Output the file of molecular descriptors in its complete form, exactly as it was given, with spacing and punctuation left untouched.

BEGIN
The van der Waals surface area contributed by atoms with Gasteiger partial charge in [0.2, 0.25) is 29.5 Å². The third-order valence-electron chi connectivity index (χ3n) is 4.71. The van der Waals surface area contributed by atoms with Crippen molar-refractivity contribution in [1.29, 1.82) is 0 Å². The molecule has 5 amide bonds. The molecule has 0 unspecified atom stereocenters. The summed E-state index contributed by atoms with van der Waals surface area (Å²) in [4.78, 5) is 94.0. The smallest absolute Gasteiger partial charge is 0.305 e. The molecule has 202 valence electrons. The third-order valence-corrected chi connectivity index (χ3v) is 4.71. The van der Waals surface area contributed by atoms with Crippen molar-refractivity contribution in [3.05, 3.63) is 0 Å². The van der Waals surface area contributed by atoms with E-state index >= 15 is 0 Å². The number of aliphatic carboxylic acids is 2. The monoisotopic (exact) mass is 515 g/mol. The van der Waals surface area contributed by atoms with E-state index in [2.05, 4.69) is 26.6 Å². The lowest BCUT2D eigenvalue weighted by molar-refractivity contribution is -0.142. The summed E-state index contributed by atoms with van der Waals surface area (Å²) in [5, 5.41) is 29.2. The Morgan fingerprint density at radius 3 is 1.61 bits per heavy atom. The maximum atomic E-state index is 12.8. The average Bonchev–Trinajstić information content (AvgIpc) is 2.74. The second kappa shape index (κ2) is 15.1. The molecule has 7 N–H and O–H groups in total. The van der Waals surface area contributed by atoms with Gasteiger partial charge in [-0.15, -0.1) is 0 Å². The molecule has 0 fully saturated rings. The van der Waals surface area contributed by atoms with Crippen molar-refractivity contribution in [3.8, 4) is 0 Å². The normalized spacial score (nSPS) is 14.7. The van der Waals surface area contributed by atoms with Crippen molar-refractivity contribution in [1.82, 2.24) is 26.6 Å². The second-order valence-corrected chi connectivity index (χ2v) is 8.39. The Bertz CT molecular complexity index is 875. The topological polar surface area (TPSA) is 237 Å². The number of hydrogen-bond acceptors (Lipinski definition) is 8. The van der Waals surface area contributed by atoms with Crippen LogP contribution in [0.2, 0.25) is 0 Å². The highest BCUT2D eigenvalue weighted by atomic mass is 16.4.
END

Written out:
The van der Waals surface area contributed by atoms with Gasteiger partial charge in [0.2, 0.25) is 29.5 Å². The third-order valence-electron chi connectivity index (χ3n) is 4.71. The van der Waals surface area contributed by atoms with Crippen molar-refractivity contribution in [1.29, 1.82) is 0 Å². The molecule has 5 amide bonds. The molecule has 0 unspecified atom stereocenters. The summed E-state index contributed by atoms with van der Waals surface area (Å²) in [4.78, 5) is 94.0. The smallest absolute Gasteiger partial charge is 0.305 e. The molecule has 202 valence electrons. The third-order valence-corrected chi connectivity index (χ3v) is 4.71. The van der Waals surface area contributed by atoms with Crippen molar-refractivity contribution in [3.05, 3.63) is 0 Å². The van der Waals surface area contributed by atoms with E-state index >= 15 is 0 Å². The number of aliphatic carboxylic acids is 2. The monoisotopic (exact) mass is 515 g/mol. The van der Waals surface area contributed by atoms with E-state index in [2.05, 4.69) is 26.6 Å². The lowest BCUT2D eigenvalue weighted by molar-refractivity contribution is -0.142. The summed E-state index contributed by atoms with van der Waals surface area (Å²) in [5, 5.41) is 29.2. The Morgan fingerprint density at radius 3 is 1.61 bits per heavy atom. The maximum atomic E-state index is 12.8. The average Bonchev–Trinajstić information content (AvgIpc) is 2.74. The second kappa shape index (κ2) is 15.1. The molecule has 7 N–H and O–H groups in total. The van der Waals surface area contributed by atoms with Gasteiger partial charge in [-0.15, -0.1) is 0 Å². The molecule has 0 fully saturated rings. The van der Waals surface area contributed by atoms with Crippen molar-refractivity contribution in [3.8, 4) is 0 Å². The normalized spacial score (nSPS) is 14.7. The van der Waals surface area contributed by atoms with Crippen molar-refractivity contribution in [1.82, 2.24) is 26.6 Å². The second-order valence-corrected chi connectivity index (χ2v) is 8.39. The Bertz CT molecular complexity index is 875. The topological polar surface area (TPSA) is 237 Å². The number of hydrogen-bond acceptors (Lipinski definition) is 8. The van der Waals surface area contributed by atoms with Crippen LogP contribution in [0.2, 0.25) is 0 Å². The highest BCUT2D eigenvalue weighted by atomic mass is 16.4.